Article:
Apart from this stipulation, the tour offers a revealing look at the Dutch city’s most famous quarter.
We start with its history. The positioning of a church in the middle of the Red Light District when Amsterdam was rapidly evolving from a fishing village to a trading port in the 1300s was no accident, Axel assures us.
“Sailors had one thing on their mind when they reached land after months at sea – girls. This was a mortal sin in the eyes of God, so it was important to clear their conscience before going back on the ship. Priests sold indulgences (sin-pardoning certificates) upfront… Forgive me father but I am about to sin!”
Despite the fact that prostitution is so entrenched in the city’s roots, it was only made legal in 2000.
Before that, the authorities turned a blind eye, Axel explains. “Now the stance is if we can’t beat ’em, we can tax ’em.” Pimping, however, remains illegal.
“If you’re over 21 and an EU citizen, it takes 15 minutes to register with the Chamber of Commerce. A parking permit takes about two months!” he says wryly, before quipping: “Priorities!”
“Of course, you don’t really see the true nature of the Red Light District at 11am,” he says, before leading us on a tour that aims to cover more than just “erotics and narcotics”.
Yet in Amsterdam there’s no escaping the wafts of cannabis that pepper the air – and questions inevitably arise.
“If it’s good for business, if it’s not harming anyone, and there’s plausible deniability behind the facade of a ‘coffee shop’, then thecity council adopts a policy of soft tolerance”, explains Axel. There’s still plenty that can get you into trouble with the law, including importing and exporting, and having more than 5g for personal use.
A cannabis cookie sold overtly on the street is just a bad-tasting cookie, warns Axel. Without THC, which produces the euphoric state, cannabis is legal. “To get high, you have to go to a coffee shop. If there’s a special brownie for sale, you can make a fairly safe assumption about it.”
His coffee shop recommendation is tinged with a warning: “Snoop Dogg likes the Grey Area. But never go for the strongest stuff. He once had to cancel a concert in Amsterdam because he was too stoned!”
We step inside the central courtyard of an ornate classical mansion – the former headquarters of the Dutch East India Company.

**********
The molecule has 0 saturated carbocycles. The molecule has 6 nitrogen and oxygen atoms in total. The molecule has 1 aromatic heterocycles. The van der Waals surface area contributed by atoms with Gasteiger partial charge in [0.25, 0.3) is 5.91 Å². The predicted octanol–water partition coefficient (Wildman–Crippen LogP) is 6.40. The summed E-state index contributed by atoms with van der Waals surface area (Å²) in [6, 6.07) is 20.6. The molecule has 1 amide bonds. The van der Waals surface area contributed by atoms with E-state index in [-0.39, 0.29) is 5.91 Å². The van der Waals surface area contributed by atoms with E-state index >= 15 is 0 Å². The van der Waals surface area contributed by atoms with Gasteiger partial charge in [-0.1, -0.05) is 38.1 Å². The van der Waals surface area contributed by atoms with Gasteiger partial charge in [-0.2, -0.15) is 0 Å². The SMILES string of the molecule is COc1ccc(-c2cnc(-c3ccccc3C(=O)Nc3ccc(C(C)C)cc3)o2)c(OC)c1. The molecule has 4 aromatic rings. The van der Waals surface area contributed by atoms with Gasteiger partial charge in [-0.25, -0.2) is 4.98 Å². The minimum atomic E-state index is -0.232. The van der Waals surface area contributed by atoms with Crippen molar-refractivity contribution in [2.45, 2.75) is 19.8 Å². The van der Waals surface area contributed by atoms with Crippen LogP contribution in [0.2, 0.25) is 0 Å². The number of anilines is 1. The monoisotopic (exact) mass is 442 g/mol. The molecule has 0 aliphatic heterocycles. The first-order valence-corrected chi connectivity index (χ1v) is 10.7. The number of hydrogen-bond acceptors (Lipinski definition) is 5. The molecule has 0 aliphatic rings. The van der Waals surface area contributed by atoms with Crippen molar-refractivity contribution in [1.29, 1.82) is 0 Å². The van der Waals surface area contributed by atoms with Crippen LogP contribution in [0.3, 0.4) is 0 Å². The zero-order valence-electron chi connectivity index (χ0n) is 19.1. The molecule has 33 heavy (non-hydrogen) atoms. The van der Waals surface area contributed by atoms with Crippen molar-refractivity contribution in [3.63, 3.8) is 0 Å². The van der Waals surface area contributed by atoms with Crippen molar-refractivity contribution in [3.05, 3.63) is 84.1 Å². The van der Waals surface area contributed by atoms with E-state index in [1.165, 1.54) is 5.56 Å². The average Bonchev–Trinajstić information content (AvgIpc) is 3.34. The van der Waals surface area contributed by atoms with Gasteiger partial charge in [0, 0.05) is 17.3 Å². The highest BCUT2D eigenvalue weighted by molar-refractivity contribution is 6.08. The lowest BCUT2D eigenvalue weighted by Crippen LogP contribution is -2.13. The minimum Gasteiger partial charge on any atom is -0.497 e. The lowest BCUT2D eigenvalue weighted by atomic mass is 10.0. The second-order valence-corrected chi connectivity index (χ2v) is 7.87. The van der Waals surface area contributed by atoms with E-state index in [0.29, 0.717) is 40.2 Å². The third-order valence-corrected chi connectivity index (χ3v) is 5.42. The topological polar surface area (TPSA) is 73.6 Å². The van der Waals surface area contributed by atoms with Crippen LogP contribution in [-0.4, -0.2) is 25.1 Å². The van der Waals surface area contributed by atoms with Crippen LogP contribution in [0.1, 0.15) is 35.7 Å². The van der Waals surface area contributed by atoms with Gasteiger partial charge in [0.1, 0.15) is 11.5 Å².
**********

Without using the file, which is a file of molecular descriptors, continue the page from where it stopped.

“This is our most important stop – without it, Amsterdam wouldn't be here,” Axel says, telling us how a tiny country turned into a vast empire by dominating trade routes. “At the height of this company’s power, 50% of all ships sailing around the world operated under its flag.”
Sailing was a dangerous activity in the Middle Ages, with one in three ships going down, he says. The Dutch had the idea to combine all ship owners into one company and put ships in convoys for safety.
“The company assumes the risk. It was virtually impossible to lose money. If one ship goes down and 19 survive, you still make money. “The idea was revolutionary at the time. No longer did you have to be rich enough to buy your own ship – you could simply buy a share in the company. This is where stocks and shares were invented – it’s the birthplace of modern capitalism.”
Judging by the number of bikes in Amsterdam, you’d think the Dutch invented cycling too. There are more bikes than people, and they are a convenient way to explore the 60-mile network of scenic waterways. But the canals hide a dark secret under their innocuous looking waters.
“Every year, 18,000 bikes end up in the canals,” reveals Axel, as we pause by the side of one. “The city employs a bunch of people full-time to fish them out.
“It’s a fair question to ask how [they end up in the water]… I’ve only ever seen one guy drunk enough to bike directly into the canal.” He blames mischievous students and inebriated tourists for throwing them in. Even gusts of wind can be the culprit. Clean water is flushed through the canal network every three days, but he cautions against taking a dip, especially the alcohol-fuelled kind. “If you fall in and get your foot stuck in one of those bikes, you’re in trouble. Respect the canals!” he says.
He ends the tour outside Anne Frank’s house, adjacent to the Homomonument, a memorial for all gays and lesbians who have been persecuted for their sexuality. It’s right by Amsterdam’s biggest church.
“This monument exudes the spirit of Amsterdam. We believe that you can live side by side in tolerance, whether you’re gay, straight, Jewish, Christian, black, white, a sex worker or whoever. More than 180 different nationalities live here in peace and harmony, making it one of the most multi-cultural cities in the world.”
Axel leaves us with Anne’s words, written at the age of 14 after hiding from the Nazis for two years: “In spite of everything, I still believe that people are really good at heart.”
It’s a thoughtful end to a tour of an engaging city, which shines brightly like a rainbow-coloured beacon defying our troubled world.